Companys First Sport Ute a Legitimate Mazda-piece
A Tribute to Good Design
by Jim Bray
Mazdas first time at bat in the SUV market has resulted in a home run.
The Tribute feels as at home on the mountainside as on the city streets. I
know this because, while the weather (and my nerves) didnt allow for
any off-roading during my week and a half with the 2001 Tribute ES, I had the
opportunity to go four wheeling in one at a media junket last fall.
At that event, we were given a mountainside you cant call it
a road on which to test the Tributes mettle. To make a long and
humiliating story short, I chickened out long before the Mazda did; in fact,
the Tribute never lost a beat as it handled the mud, gravel, boulders, and
inclines of what turned out to be a real torture test.
Its said that most people, dont do much off-roading in their SUVs,
however, so Mazda has given potential Tribute owners a long list of benefits
for city and highway driving as well.
Mazda calls the Tribute an SUV with the soul of a sports car.
I dont know if Id go that far because, after all, its really
closer to being a family truck than a Miata. That said, however, its
a comparative blast to drive and, depending on the model you choose, has enough
safety, performance, and comfort features to keep you happily barreling along
Tribute models start with a base front wheel drive DX selling for $17,750
($19,450 for the 4WD version). Even here you get comforts like air conditioning,
power windows, locks and mirrors and an AM/FM/CD stereo system. My test unit
was the top-of-the-line ES V6 4WD, which sells for $23,770.
All Tributes except the base DX feature a 3 liter double overhead cam, 24-valve
low emissions V6 Engine that puts out a healthy 200 horsepower @ 6000 rpm and
200 lb. Ft of torque @ 4500 rpm. This propels the vehicle with wild abandon.
It zoom zooms away from a standing start almost like a sports car letting
you feel every rumble strip, pot hole, or frost heave almost as if it were
a sports suspension.
It doesnt really feel like a sports car, though. For one thing, you
sit up quite high; I was grateful for the running board/step combination on
my test model because otherwise I might have needed a block and tackle to get
into the drivers seat.
The inside is comfortable and roomy enough for five people and the leather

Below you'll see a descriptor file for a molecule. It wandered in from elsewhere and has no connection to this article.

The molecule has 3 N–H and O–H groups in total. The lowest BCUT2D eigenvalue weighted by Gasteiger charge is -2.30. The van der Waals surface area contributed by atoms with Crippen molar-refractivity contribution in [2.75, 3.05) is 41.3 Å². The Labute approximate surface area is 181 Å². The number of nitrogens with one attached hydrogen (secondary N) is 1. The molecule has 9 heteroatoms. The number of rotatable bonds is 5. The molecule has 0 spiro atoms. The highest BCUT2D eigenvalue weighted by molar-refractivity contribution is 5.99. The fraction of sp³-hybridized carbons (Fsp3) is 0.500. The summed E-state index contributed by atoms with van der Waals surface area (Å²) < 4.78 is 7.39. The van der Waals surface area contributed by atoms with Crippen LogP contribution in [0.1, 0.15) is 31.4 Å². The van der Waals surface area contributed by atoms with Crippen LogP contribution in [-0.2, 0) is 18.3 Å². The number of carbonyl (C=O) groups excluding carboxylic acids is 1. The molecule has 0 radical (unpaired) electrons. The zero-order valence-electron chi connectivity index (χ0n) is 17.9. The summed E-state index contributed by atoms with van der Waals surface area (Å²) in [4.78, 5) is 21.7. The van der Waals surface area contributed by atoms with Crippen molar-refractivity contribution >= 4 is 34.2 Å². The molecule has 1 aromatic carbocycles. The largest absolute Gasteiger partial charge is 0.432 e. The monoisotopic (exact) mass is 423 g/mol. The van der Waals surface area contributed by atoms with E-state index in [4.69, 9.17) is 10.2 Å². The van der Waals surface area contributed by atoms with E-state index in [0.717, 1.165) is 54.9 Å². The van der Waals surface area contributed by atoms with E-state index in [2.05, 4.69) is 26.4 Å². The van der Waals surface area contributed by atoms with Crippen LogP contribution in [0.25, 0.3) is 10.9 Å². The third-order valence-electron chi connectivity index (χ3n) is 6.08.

seats of the ES feel nice on the bum. The front seat cushions are powered (the
seat back isnt) and the steering wheel tilts, so its easy to find
a good driving position. Theres a quite cavernous console storage bin
between the front seats as well as a pair of cup holders, one of which can
double as an ashtray.
The rear seat cushion folds forward to let the seat backs split 60/40 and
fold flat, leaving a large area for hauling stuff.
The dashboard is well laid out, though I found that the very long gear selector
lever (which is mounted on the steering console) made it difficult to see the
rear window defogger and stereo controls when it was in Drive.
Speaking of Drive, all Tributes except for the entry level one
feature a four speed automatic transmission. I wish Mazda offered the base
models 5 speed manual transmission right across the line, but it was
not to be.
Stopping the Tribute are power-assisted ventilated front disc/rear drum Anti-lock
brakes. You also get also dual front air bags, variable assist rack and pinion
steering, an Anti-theft ignition immobilizer, cruise control (with steering
wheel-mounted controls) and a stereo that positively thunders.
Tribute is rated at 3500 pounds towing capacity, with the tow package.
I noticed the Tribute seemed a bit prone to wind noise as I whistled along
the roads, but its easy to counter that by cranking the (optional) 6
disc CD Changer.
The Tribute and its Ford Escape sibling are getting rave reviews from a lot
of the automotive press, and its easy to see why. While it does feel
a tad more truck-like than it could, that actually works to the vehicles
benefit, imparting a feeling of stability and utility to what is, after all,
a Sport UTILITY Vehicle.